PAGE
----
The Boy under the Table, a short story by Joachim Matschoss
The boy was fascinated by the theatre.
He was full of boys’ noise inside his head, full of mischievous ideas, never sat still. Only the theatre could calm him, make him listen and give shape to his story. He loved everything about the theatre and now some sixty years later he still does.
The boy grew up cushioned by the voice of his father wrapping itself around vowels and consonants and arrange them in fascinating configurations as he read stories and words quickly left the page and became people with faces and bodies and their own special voices, happy people mostly with the odd blue day but his father’s voice and his hand gently stroking the boy’s head made sure that soothing colours would be just around the corner. The boy loved those moments, loved those stories, those little plays performed just for him.
The boy usually listened with his head on his favourite pillow in his bed but occasionally underneath a table in his father’s dressing room that stood in front of a mirror with lightbulbs around it. There his father worked, speaking the words others had written, being the person others had imagined, going on a holiday every night for a couple of hours. The boy loved it there. Loved it very much, often falling asleep aided by the smell of greasepaint and the sound of the beautiful language that trickled from an old loudspeaker mounted high up in the corner of the dressing room. It had not been painted for years and the family of spiders that lived behind it had not been disturbed since those speakers were installed, forty years ago. The boy was jealous because these spiders could enjoy a permanent holiday, having dinner with Shakespeare, Chekov and Ibsen every day.
The boy and his father usually arrived around ninety minutes or so before the play would begin. His father slipped into his costume that had been lovingly washed, fixed if necessary and treated with great love by a woman from Bulgaria who could tell a story about every button, every shoelace and every hat.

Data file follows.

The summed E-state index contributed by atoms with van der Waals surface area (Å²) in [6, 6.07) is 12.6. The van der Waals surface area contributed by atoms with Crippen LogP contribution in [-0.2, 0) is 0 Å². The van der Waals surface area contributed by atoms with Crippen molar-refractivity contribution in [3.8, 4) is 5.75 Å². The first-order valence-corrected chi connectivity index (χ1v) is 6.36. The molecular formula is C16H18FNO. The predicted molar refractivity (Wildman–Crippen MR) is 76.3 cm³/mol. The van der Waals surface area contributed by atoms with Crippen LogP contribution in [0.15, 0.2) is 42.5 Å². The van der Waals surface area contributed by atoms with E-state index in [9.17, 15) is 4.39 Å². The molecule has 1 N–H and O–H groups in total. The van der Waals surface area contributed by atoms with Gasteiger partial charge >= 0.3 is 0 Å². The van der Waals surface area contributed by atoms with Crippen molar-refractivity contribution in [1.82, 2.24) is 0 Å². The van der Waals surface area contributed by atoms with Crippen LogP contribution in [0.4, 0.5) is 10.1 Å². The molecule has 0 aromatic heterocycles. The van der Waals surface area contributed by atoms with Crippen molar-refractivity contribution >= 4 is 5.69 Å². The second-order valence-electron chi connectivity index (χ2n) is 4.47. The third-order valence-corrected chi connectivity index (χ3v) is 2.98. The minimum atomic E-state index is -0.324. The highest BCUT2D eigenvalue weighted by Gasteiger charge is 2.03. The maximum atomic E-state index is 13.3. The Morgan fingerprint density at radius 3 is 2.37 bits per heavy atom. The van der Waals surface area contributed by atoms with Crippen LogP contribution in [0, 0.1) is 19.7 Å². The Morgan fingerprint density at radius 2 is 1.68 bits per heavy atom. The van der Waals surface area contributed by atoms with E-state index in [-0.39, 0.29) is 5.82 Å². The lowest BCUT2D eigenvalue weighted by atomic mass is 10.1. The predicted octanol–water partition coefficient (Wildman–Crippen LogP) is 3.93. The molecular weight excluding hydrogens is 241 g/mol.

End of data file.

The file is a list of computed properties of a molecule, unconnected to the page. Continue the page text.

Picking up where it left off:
‘The costumes are my other skin’, his father had told him and once he wore them he became someone else. The boy watched him silently putting the make up on and sometimes he put on something himself and soon after that it was almost time to listen to another story, told up above him on the stage, crackling through the speakers. The boy occupied his special spot under a table near his father’s feet who was still sitting on a chair gazing into a mirror ready to soon begin speaking the words others had imagined. His father rose, kissed the boy’s head and left the room. Shortly after that another person somehow crawled under his father’s skin and two floors up on a big stage began to tell a story that dripped into the room like beautiful music, enveloping the boy like a blanket. The spider family was very still, even though the must have known the stories they listened attentively. The boy did too, curled up on an oversized pillow with a lion’s head printed on it and covered by an old costume, a coat that once a king would have worn. Above him on the table a still-life of the process of transformation. Nothing was in order, everything was in the equilibrium of beautiful chaos: eyeliner pencils, unused eyelashes, blush and face paint, there was a coffee cup, chipped as if two big teeth had taken a bite, a half full ashtray, a photograph of children playing on a beach pinned to the frame of a mirror that was a little dusty and cracked in the bottom left corner, there was a piece of apple that had turned brown and lonely banana peel. Next to the ashtray lay a nearly empty bag of throat lozenges and right in the middle of the table a marked script brimful with the most beautiful language, Kleist, Lessing, Schiller, Chekov, and Shakespeare. The boy loved this little haven. He felt safe there, close to his father, listening to stories, entering those stories, somehow becoming a part of them.